LG lauched a new netbook in South Korea that’s your typical run of the mill Intel Atom based 10.1 inch toy computer, but what’s special about it is that it comes with Bluetooth 3.0 and an application dubbed “SmartPOP” that allows you to control your mobile phone while it’s resting comfortably in your pocket. If that concept sounds familiar to you, then you obviously remember the Palm Foleo. Before netbooks hit the mainstream, and way before the Apple iPad, Palm tried to release a “smartphone companion” known as the Foleo. You paired the Foleo with your smartphone and then all of a sudden you now had a full screen and keyboard to interact with all the data on your handset. In today’s cloud connected world that seems like a step backwards, but for many people such a product category sounds absolutely brilliant.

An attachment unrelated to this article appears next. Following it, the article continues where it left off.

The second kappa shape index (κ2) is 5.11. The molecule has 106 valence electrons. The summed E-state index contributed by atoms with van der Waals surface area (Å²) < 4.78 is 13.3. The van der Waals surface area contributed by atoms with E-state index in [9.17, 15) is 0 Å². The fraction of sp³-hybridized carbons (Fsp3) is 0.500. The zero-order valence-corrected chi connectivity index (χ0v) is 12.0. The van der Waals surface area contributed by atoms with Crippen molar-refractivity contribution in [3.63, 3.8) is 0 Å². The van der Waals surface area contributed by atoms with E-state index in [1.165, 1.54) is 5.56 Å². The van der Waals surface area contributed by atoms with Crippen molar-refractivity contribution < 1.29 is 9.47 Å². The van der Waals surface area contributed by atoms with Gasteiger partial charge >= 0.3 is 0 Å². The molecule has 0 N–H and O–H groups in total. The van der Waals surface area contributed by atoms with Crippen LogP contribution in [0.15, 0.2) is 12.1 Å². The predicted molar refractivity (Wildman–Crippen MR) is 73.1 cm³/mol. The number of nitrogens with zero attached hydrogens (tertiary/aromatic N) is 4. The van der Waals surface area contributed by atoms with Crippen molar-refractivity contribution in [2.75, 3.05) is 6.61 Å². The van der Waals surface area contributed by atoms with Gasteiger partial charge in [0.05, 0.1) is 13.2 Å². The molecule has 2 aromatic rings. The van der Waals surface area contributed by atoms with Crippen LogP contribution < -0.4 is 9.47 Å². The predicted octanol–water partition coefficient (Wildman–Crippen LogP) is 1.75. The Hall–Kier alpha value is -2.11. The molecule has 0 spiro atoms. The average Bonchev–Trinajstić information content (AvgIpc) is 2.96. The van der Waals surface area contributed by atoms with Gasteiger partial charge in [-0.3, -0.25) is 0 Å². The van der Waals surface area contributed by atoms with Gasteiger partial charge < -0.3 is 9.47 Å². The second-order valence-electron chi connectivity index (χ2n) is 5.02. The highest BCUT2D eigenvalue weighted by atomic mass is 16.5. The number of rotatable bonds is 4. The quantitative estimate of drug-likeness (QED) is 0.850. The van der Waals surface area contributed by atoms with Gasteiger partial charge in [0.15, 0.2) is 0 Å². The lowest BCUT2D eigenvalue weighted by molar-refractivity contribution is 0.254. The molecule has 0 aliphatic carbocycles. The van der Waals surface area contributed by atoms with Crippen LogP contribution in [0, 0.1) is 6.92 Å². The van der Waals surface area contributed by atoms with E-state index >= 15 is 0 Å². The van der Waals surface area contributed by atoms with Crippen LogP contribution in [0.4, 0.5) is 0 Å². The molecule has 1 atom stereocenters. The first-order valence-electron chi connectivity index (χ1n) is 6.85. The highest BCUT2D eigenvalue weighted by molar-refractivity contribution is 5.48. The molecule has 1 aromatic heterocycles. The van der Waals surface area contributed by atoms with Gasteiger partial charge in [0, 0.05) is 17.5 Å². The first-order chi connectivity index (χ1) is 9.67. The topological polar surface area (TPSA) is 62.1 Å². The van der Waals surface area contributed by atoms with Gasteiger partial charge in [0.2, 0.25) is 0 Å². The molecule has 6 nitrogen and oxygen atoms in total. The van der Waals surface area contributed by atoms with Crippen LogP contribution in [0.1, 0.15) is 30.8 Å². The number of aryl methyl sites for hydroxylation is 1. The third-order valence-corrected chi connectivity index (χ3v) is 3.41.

Nokia also tried something similar to this, albeit much more complicated, with their Mobile Web Server (MWS) application/service for Symbian devices. Once installed, and activated, you could use any web browser to log onto your mobile phone and interact with the data it contained. It also let you publish an RSS feed that your friends and family could subscribe to so when you snapped new photos they would show up in a standard feed reader.
LG’s “SmartPOP” idea isn’t new, and it probably isn’t the best implementation of how Bluetooth 3.0 can effectively be used, but it does point to a future that I hope will become reality sooner rather than later. We’re already seeing HTC offering services so that users can do roughly the same things, mimicking Nokia’s MWS, and many Apple users are waiting for the Cupertino company to make MobileMe actually useful, so expect to read about services like this much more often as vendors try and make their devices more friendly and easier to use.